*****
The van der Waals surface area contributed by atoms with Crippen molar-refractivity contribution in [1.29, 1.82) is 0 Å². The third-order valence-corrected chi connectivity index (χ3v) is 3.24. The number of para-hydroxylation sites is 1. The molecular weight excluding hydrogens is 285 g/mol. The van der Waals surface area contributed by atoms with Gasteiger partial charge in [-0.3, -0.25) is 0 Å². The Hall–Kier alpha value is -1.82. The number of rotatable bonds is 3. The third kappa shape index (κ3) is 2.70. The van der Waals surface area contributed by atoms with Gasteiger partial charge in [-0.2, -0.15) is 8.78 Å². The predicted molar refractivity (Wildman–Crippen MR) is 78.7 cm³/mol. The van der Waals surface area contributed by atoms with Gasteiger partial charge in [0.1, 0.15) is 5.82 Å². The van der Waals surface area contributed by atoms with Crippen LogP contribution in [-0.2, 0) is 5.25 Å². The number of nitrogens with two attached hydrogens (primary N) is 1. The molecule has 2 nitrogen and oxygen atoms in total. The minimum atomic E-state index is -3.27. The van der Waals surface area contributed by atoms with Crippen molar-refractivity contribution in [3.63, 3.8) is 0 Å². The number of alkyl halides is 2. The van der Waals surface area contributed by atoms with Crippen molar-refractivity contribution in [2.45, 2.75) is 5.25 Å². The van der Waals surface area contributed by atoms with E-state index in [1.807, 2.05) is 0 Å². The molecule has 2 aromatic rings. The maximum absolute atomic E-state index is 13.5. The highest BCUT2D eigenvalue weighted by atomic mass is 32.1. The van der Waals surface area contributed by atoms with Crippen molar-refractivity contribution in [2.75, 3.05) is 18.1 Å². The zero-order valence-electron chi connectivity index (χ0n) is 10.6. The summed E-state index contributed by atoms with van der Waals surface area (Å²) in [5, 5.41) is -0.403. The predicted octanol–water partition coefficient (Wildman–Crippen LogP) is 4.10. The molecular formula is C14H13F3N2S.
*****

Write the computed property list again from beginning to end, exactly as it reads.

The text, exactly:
The van der Waals surface area contributed by atoms with Crippen molar-refractivity contribution in [1.29, 1.82) is 0 Å². The third-order valence-corrected chi connectivity index (χ3v) is 3.24. The number of para-hydroxylation sites is 1. The molecular weight excluding hydrogens is 285 g/mol. The van der Waals surface area contributed by atoms with Gasteiger partial charge in [-0.3, -0.25) is 0 Å². The Hall–Kier alpha value is -1.82. The number of rotatable bonds is 3. The third kappa shape index (κ3) is 2.70. The van der Waals surface area contributed by atoms with Gasteiger partial charge in [-0.2, -0.15) is 8.78 Å². The predicted molar refractivity (Wildman–Crippen MR) is 78.7 cm³/mol. The van der Waals surface area contributed by atoms with Gasteiger partial charge in [0.1, 0.15) is 5.82 Å². The van der Waals surface area contributed by atoms with Crippen LogP contribution in [-0.2, 0) is 5.25 Å². The number of nitrogens with two attached hydrogens (primary N) is 1. The molecule has 2 nitrogen and oxygen atoms in total. The minimum atomic E-state index is -3.27. The van der Waals surface area contributed by atoms with Crippen molar-refractivity contribution in [3.63, 3.8) is 0 Å². The number of alkyl halides is 2. The van der Waals surface area contributed by atoms with Crippen molar-refractivity contribution in [2.45, 2.75) is 5.25 Å². The van der Waals surface area contributed by atoms with E-state index in [1.807, 2.05) is 0 Å². The molecule has 2 aromatic rings. The maximum absolute atomic E-state index is 13.5. The highest BCUT2D eigenvalue weighted by atomic mass is 32.1. The van der Waals surface area contributed by atoms with Crippen molar-refractivity contribution in [2.75, 3.05) is 18.1 Å². The zero-order valence-electron chi connectivity index (χ0n) is 10.6. The summed E-state index contributed by atoms with van der Waals surface area (Å²) in [5, 5.41) is -0.403. The predicted octanol–water partition coefficient (Wildman–Crippen LogP) is 4.10. The molecular formula is C14H13F3N2S.